This all is a clear illustration of this paradigm shift in thinking.
There will be no freedom, no economic prosperity without national security. Hence, the direction is clear – European countries must make sure that they are able to deter and defend themselves also from outside threats and attacks. This is necessary to secure our common market, economic prosperity and the well-being and freedom of our people.
I am well aware that there are many fears linked to these tremendous and speedy changes. Uncertain times are full of traps.
There's the trap of hope – the hope for quick solutions. It is only human that we all want this war to end quickly. I do not know anyone in Ukraine who is "for war."
The people I know are for their freedom, for self-defense, for living their lives peacefully. They want the war to end. But history has shown time and again that not every peace dove carries a real message of peace. And not every peace treaty secures a peace that lasts.
Then there's also the trap of negotiations. This involves the hope that once we allow Russia to get away with a land-grab, its appetite would be satisfied.
This desire to negotiate also stems from those who wish to stabilize relations with Russia, no matter the cost.
Then there's the trap of fear. Threats issued by Russian leaders and pictures of nuclear detonations on Russian state TV are aimed at scaring our people. By sowing dread, they want to change the perception of war within our societies.
That leads us to what has been called the trap of self-deterrence.
Fear of escalation creates this self-deterrence. As a result, some argue that to help Ukraine defend itself from aggression means to escalate things.
My response to this is: Defense is not escalation. Resistance does not provoke Russia – weakness does.
And finally, there's the trap of disinformation. While fear is one tool that the Kremlin uses to prevent democratic leaders and societies from supporting Ukraine, disinformation and influence operations are another.
The front-line of Putin's so-called shadow war is located in the hearts of our own democracies: In the universities, legislatures, media and in other institutions.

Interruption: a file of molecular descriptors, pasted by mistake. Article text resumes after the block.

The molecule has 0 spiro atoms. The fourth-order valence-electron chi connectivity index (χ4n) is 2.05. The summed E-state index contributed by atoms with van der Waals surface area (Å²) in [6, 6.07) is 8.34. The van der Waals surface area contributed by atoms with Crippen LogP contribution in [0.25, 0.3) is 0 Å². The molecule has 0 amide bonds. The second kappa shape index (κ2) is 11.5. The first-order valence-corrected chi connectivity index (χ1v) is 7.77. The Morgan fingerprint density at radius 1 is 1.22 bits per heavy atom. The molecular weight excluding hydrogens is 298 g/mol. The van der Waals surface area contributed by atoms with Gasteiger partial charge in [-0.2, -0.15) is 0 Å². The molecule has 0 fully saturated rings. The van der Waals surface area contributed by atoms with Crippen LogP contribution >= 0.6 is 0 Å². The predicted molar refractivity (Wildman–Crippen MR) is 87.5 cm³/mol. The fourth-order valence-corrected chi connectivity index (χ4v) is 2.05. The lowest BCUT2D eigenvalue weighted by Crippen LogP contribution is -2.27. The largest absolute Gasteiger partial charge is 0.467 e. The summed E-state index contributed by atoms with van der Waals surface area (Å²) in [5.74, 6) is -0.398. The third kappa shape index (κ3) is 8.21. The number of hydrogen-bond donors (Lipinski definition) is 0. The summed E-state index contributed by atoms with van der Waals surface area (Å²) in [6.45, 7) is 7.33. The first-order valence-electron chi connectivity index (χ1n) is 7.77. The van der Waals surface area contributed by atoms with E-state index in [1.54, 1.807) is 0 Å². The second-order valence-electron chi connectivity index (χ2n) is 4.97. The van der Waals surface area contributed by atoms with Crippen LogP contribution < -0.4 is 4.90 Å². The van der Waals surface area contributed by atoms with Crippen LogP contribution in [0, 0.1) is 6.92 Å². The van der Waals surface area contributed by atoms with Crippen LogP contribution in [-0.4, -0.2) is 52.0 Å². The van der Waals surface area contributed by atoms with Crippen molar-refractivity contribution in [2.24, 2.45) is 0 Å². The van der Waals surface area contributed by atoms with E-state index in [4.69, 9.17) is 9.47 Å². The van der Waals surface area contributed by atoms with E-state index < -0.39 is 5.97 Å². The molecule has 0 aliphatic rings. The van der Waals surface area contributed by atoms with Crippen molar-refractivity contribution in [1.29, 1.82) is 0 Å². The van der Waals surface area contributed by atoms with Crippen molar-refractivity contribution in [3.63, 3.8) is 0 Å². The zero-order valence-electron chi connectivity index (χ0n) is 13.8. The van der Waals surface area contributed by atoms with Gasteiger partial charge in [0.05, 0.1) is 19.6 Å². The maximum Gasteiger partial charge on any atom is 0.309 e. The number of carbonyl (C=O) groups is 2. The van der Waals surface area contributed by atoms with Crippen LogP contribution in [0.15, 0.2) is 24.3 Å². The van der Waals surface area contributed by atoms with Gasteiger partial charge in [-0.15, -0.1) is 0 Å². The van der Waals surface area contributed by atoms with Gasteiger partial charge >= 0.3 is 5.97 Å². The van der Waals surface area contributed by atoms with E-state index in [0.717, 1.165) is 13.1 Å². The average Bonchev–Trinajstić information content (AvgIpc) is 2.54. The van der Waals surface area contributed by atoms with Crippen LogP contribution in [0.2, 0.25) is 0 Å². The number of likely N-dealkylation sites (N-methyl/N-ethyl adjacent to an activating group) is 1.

The Kremlin's disinformation is reaching wide audiences via social media; it sits literally within our pockets, phones and apps.
The aim of Russia's influence operations are to create distrust and change our policies, they aim to deter our societies from supporting Ukraine, spark domestic divisions, and influence democratic decision-making – including decisions we make at the ballot-boxes.
The latest example is from Germany where a vast anti-Ukraine disinformation campaign against the government via the social media platform X (formerly Twitter – ed.) has been uncovered.
The target was the support of the German government for Ukraine – more than one million German-language posts were sent from an estimated 50,000 fake accounts.
There have also been several recent examples of influence operations. Among the latest examples are a European Parliament member from Latvia who the European Parliament is now investigating for decades-long cooperation with Russian intelligence and security services.
A joint journalistic investigation recently revealed that an adviser to the German Bundestag deputy of the Alternative for Germany (AfD) party might be a Russian intelligence agent.
In my own country, our internal police recently detained a long-time university professor from Russia, who is suspected of engaging in intelligence activities.
The best vaccine against such threats is to speak openly about these incidents. For this reason, the Estonian internal security authority has a lengthy track record of revealing the stories of caught spies also to the wider international public.
Freedom is not free. We all have to pay for it. And we need to explain the cost to our voters.
We mustn't be afraid – in fact, it is fear itself that we must fear the most.
As my father has always told me, only freedom will give certainty, will conquer fear and will guarantee a fair economy
Editor: Andrew Whyte
Source: Government Office